Southern California aquanomics: A multi-stakeholder framework for integrated water resource management

by Chen, Lihan, D.B.A., CAPELLA UNIVERSITY, 2014, 201 pages; 3616986


Water issues are complex and more so for southern California as the region began to realize the stressed water system must be managed. Water supply reliability can be achieved only when all stakeholders are in sync and equipped with the right tools to evaluate the regional water use objectively. The marginal opportunity cost (MOC), the study theorized, can reflect the true cost of water use to serve as a measurement instrument for the region's integrated resource planning. The finding that the marginal capital cost constituted roughly 95% of the overall MOC for the years studied was consistent with the acute discussions on a contemplated Infrastructure charge. Using the single family residential billing records dataset from the Irvine Ranch Water District, the empirical study could neither reject the first null hypothesis that MOC did not induce water use reduction or the second hypothesis that MOC did not improve water service providers' financial sufficiency. The correlation between the price and demand for water was statistically insignificant. The positive correlation of demand and the rate blocks suggested the simplified regression model and the assumptions used in the study should be reviewed to identify possible causes for the results inconsistent with prior research. The study concluded with a recommendation to understand the impacts of the emerging water budget rate structure on water demand estimation and test if price elasticity alone can server as the primary factor in water resource planning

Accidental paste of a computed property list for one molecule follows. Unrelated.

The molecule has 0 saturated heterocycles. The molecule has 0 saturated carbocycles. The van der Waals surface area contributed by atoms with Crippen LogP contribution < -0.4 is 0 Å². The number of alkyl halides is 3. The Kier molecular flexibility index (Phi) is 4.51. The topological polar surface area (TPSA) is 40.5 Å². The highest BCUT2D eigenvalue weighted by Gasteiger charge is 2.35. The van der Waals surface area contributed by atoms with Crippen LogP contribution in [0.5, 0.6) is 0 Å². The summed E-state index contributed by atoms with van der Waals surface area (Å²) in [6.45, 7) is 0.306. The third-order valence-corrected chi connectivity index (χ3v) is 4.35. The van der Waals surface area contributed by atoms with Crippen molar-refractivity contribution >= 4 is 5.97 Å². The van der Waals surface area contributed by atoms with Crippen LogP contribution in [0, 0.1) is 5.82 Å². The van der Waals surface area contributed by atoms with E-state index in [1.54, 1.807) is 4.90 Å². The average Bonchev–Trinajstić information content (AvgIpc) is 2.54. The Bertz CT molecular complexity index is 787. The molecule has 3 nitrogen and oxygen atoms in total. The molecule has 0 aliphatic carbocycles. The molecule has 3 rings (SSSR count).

AdviserWilliam J. McKibbin
Source TypeDissertation
SubjectsEnvironmental economics; Management; Water resources management
Publication Number3616986

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